Tax Tips


Last-minute Tax Breaks for the Self-Employed and Moonlighters

Mary Beth Franklin

Buy new office equipment before year-end to qualify for extra tax breaks.



Whether you launched a new business this year or you're an experienced entrepreneur, being your own boss comes with a whole new set of tax issues--and plenty of opportunities to trim your tax bill. In most cases, you have to spend money before the end of the year to claim a deduction on your 2011 tax return. And the tax breaks apply whether you are a full-time business owner or operate a sideline enterprise.

SEE ALSO: Brace Yourself for Tax Changes in 2012

Upgrade your office You may deduct the cost of equipment you buy for your business before year-end, such as a computer, software, shredder, filing cabinets and furniture. And you have two ways to claim a deduction: all at once (known as first-year expensing), or gradually over the life of the property, as fixed by law, by claiming depreciation deductions.

Small businesses, including sole proprietorships, are permitted to expense up to $500,000 of new business equipment, computers and furniture purchased in 2011. So if you purchased a new computer for $2,500 in 2011, you could deduct the full $2,500 on your 2011 tax return. This immediate write-off can reduce your taxable income substantially, but, says Barbara Weltman, a lawyer and nationally recognized expert in taxation of small businesses, your business must be profitable to benefit.

Advertisement

"If it's not been a good year for you, it's not a good year to choose expensing to write off your business investment," says Weltman, author of J.K. Lasser's Small Business Taxes 2012 (Wiley, $19.95). The total first-year expensing deduction cannot exceed your taxable income, which includes not only the net income for your business, but also wages earned by you if you moonlight or by your spouse if you file a joint return. However, you can carry forward unused deductions to the following year.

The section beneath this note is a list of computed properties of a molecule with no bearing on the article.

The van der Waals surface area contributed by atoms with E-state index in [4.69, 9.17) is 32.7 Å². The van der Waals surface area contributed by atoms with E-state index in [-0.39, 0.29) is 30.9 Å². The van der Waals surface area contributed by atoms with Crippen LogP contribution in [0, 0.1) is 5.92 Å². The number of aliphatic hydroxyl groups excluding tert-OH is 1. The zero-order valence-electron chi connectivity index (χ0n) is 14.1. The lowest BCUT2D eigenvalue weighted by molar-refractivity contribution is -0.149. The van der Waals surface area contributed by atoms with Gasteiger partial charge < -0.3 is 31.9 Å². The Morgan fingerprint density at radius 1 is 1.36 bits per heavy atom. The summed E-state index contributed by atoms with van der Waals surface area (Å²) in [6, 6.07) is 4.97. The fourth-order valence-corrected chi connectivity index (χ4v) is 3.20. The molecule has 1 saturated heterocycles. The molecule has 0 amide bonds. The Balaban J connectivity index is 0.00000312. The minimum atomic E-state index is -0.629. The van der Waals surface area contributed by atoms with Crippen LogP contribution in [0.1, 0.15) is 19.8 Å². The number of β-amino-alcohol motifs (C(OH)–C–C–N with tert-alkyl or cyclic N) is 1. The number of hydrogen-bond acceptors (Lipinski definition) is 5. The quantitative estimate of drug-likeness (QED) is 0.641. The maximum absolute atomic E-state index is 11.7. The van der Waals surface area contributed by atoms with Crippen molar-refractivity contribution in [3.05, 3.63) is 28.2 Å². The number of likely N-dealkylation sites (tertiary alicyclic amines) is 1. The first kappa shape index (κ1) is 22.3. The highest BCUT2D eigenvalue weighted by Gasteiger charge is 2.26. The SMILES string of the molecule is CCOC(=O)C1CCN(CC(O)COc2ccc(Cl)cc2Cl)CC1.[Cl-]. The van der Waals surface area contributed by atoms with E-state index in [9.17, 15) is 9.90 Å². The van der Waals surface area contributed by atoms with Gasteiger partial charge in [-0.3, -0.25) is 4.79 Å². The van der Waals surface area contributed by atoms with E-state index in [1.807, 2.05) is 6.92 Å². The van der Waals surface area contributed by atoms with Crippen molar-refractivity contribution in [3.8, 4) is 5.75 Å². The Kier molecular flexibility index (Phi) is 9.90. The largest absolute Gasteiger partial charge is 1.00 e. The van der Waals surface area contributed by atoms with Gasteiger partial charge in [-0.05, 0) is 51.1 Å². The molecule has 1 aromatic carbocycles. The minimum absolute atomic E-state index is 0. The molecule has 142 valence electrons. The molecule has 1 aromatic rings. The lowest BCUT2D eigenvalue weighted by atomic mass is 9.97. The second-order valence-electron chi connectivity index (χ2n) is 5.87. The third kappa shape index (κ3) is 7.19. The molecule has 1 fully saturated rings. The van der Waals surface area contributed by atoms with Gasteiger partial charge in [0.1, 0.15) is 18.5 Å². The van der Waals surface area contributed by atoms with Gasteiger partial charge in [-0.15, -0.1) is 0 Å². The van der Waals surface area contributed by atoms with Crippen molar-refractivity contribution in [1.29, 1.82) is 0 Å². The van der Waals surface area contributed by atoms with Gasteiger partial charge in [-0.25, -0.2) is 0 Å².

If your income is down, you may be better off choosing the depreciation method, which allows you to spread your deduction over multiple years when your income -- and tax rate -- may be higher. And for 2011, there is a special bonus depreciation allowance that allows you to deduct the entire cost of the asset right away, even if your business is not profitable. That could boost your net operating loss and possibly result in a tax refund. But you had better hurry: Bonus depreciation is scheduled to drop to 50% in 2012.

Buy a business vehicle. New heavy SUVs put in service in 2011 are entitled to a huge tax break: You can write off 100% of the cost if no personal use is made of the vehicle thanks to 100% bonus depreciation. SUVs must have loaded gross vehicle weights over 6,000 pounds to qualify for this break. (Used SUVs don't get bonus depreciation). For lighter vehicles, the maximum write-off in the first year is $11,060.

Stock up on office supplies Go on a year-end buying spree and stock up on printer paper, printer ink cartridges and office stationery. It's all deductible on your 2011 return.

Set up a retirement plan. Self-employed business owners may stash away more money in tax-deferred retirement plans than rank-and-file workers. In 2011, you can contribute up to $49,000 to a SEP IRA or a solo 401(k) plan. If you're 50 or older, you may contribute an extra $5,500 in catch-up contributions to a solo 401(k) plan (but not a SEP).

Although you don't have to fund your 401(k) until you file your 2011 tax return (including any extensions), you must establish a plan by December 31 to be able to deduct your contributions on your 2011 return. You may set up and fund a SEP as late as your tax-return filing date, which is April 17, 2012, for 2011, or October 15, 2012, if you file for an extension.

Sneak preview: new tax benefits -- as well as burdens -- for 2012


Editor's Picks From Kiplinger


You can get valuable updates like Tax Tips from Kiplinger sent directly to your e-mail. Simply enter your e-mail address and click "sign up."

More Sponsored Links


DISCUSS

Permission to post your comment is assumed when you submit it. The name you provide will be used to identify your post, and NOT your e-mail address. We reserve the right to excerpt or edit any posted comments for clarity, appropriateness, civility, and relevance to the topic.
View our full privacy policy


Advertisement

Market Update

Advertisement

Featured Videos From Kiplinger